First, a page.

Monday, July 5, 2010

Building Community

I've had a Facebook account for awhile now, something like two years I think, and in that time I've made a number of friends, many of them writers, like myself. Most of them have the same goal as I do to publish, or if they've achieved that goal, to promote their wares. What strikes me about this is that their pages cry out into an unknown void hoping that someone is paying attention and is interested in the books they are hawking. It reminds me of 19th century street vendors barking to sell their goods.

The other thing that occurs to me is that each writer is very much isolated, which is ironic since Facebook is a social networking tool. I thought to check the groups on the site and even the discussion groups and have found little activity. And this got me thinking: is there a way to use Facebook to build a community of writers who will interact and help each other write, publish, and sell their work?

I don't know the answer this question but I do know that in all the groups of writers in which I've work, we are best when we come together. So imagine the potential here magnified by the Internet and Facebook.

But I also know that people are busy and have little time to participate. They are want to see a real benefit or want to perceive value in something before they commit to it. So without such a community now, there's no way to show value or benefit to prospective writers who could benefit or enhance the value overall the community for all.

I am also reminded this Independence Day that being alone is very American. It is woven deeply into the American character and makes us who we are as a nation. We admire the lone worker who helped build this country, tame its wilderness, and who today is the very backbone of our economy. And, as we all know, writing is a solitary act by its very nature.

And yet feedback on a piece of writing is key to its improvement. Unless we come together and help each other, such improvement is slow or may not come at all. Likewise, the more people who like a book and are willing to promote it because they believe in it, the better for the writer.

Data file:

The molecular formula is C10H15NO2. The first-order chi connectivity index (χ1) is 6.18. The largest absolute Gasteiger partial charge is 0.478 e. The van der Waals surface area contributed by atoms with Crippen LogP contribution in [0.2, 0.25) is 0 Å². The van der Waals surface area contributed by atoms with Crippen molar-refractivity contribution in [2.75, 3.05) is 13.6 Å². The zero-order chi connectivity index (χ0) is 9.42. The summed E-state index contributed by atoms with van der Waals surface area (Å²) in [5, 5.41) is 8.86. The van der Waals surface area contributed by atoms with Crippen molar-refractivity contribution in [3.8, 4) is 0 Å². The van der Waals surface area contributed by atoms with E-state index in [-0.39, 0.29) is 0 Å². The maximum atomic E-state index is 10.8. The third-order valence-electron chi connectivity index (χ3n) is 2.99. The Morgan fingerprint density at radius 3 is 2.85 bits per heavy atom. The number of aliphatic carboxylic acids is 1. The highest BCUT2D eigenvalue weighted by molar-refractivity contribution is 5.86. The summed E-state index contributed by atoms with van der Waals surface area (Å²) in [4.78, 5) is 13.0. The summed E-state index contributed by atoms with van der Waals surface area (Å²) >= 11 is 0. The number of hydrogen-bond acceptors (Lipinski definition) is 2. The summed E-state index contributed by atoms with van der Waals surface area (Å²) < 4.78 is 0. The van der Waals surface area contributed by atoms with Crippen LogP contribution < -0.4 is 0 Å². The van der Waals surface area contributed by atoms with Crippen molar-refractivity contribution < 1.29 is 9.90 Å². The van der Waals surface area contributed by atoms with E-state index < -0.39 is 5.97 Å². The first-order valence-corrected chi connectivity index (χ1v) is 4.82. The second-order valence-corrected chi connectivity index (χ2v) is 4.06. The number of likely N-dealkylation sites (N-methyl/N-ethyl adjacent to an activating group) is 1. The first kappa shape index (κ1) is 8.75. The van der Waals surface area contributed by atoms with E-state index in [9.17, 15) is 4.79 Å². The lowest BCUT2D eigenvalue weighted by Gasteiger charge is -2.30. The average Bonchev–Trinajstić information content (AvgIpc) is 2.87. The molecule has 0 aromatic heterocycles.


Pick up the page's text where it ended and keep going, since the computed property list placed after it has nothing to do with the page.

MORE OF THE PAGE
In my view, coming together to build a community that helps each other is the most benefical thing we can do to promote good writing and improve our own skill sets. I know that because I've volunteered for a non-profit for 12 years. I always got back more in learning than I gave. And I learned things it would have taken me even more time to puzzle out for myself. I learned about people, technology, movitation, and writing.

I've also seen some very interesting discussions on the Walls of some of my Facebook friends. What a shame these aren't captured for all. Some of us even challenged each other to change the way we write to stretch ourselves and go in a direction we normally wouldn't take. Seems to me this sort of thing should be done more often.

But, of course, I can't force anyone to do anything about this. And I can't do it by myself either. What I can do is put the idea out there and see if it takes root and sprouts. So if anyone is interested in discussing this further, please contact me or leave a comment. I'll be happy to discuss this more and see how we might be able to make this happen.

2 comments:

ien said...

Interesting post, Rich. Thank you for taking the time to grasp hold of something that I suspect a lot of us have noticed and pondered. You've expressed the problem well. Nicely done.

One response to the problem might be to scan Facebook for relevant conversations (wall posts with significant threads and more than one interesting point of view)and post links on your own page in order to share those conversations with others.

Ien

feitelberg said...

Yes, what you say is true and it would help me perhaps, but would it help others? I have no idea how many people see my page. I'm looking for a place we can all go and share ideas, knowledge, expertise, etc.

Even the current approach of creating another discussion group is not the perfect answer if we don't all participate. I think the participation part is the key.